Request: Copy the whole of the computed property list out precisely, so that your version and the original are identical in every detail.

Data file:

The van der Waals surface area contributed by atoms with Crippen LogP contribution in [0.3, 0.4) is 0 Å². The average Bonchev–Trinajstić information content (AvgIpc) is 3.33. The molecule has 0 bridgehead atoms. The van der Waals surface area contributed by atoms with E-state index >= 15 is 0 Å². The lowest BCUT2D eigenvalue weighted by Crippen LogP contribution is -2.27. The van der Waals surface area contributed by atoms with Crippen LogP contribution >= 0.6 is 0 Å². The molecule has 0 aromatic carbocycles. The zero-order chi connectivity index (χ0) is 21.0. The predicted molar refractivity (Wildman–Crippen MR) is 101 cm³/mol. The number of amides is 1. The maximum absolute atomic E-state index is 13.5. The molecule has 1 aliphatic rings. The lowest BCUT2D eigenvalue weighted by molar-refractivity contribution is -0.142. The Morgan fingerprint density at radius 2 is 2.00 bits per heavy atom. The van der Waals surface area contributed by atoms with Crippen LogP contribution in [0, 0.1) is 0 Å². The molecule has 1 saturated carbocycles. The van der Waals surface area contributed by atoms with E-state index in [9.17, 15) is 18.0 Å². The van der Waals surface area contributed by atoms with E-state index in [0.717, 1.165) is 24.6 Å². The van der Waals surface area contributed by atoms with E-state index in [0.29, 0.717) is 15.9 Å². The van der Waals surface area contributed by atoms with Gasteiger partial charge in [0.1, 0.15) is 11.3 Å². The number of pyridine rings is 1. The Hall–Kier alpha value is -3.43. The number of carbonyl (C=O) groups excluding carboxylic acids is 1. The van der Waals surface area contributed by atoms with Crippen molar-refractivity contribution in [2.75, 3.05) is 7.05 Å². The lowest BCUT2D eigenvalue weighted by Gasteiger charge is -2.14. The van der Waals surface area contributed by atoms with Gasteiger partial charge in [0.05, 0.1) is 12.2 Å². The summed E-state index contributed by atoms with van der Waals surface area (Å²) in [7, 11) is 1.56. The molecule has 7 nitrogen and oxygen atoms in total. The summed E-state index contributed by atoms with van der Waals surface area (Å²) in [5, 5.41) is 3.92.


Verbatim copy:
The van der Waals surface area contributed by atoms with Crippen LogP contribution in [0.3, 0.4) is 0 Å². The average Bonchev–Trinajstić information content (AvgIpc) is 3.33. The molecule has 0 bridgehead atoms. The van der Waals surface area contributed by atoms with E-state index >= 15 is 0 Å². The lowest BCUT2D eigenvalue weighted by Crippen LogP contribution is -2.27. The van der Waals surface area contributed by atoms with Crippen LogP contribution >= 0.6 is 0 Å². The molecule has 0 aromatic carbocycles. The zero-order chi connectivity index (χ0) is 21.0. The predicted molar refractivity (Wildman–Crippen MR) is 101 cm³/mol. The number of amides is 1. The maximum absolute atomic E-state index is 13.5. The molecule has 1 aliphatic rings. The lowest BCUT2D eigenvalue weighted by molar-refractivity contribution is -0.142. The Morgan fingerprint density at radius 2 is 2.00 bits per heavy atom. The van der Waals surface area contributed by atoms with Crippen LogP contribution in [0, 0.1) is 0 Å². The molecule has 1 saturated carbocycles. The van der Waals surface area contributed by atoms with E-state index in [9.17, 15) is 18.0 Å². The van der Waals surface area contributed by atoms with E-state index in [0.717, 1.165) is 24.6 Å². The van der Waals surface area contributed by atoms with E-state index in [0.29, 0.717) is 15.9 Å². The van der Waals surface area contributed by atoms with Gasteiger partial charge in [0.1, 0.15) is 11.3 Å². The number of pyridine rings is 1. The Hall–Kier alpha value is -3.43. The number of carbonyl (C=O) groups excluding carboxylic acids is 1. The van der Waals surface area contributed by atoms with Crippen molar-refractivity contribution in [2.75, 3.05) is 7.05 Å². The lowest BCUT2D eigenvalue weighted by Gasteiger charge is -2.14. The van der Waals surface area contributed by atoms with Gasteiger partial charge in [0.05, 0.1) is 12.2 Å². The summed E-state index contributed by atoms with van der Waals surface area (Å²) in [7, 11) is 1.56. The molecule has 7 nitrogen and oxygen atoms in total. The summed E-state index contributed by atoms with van der Waals surface area (Å²) in [5, 5.41) is 3.92.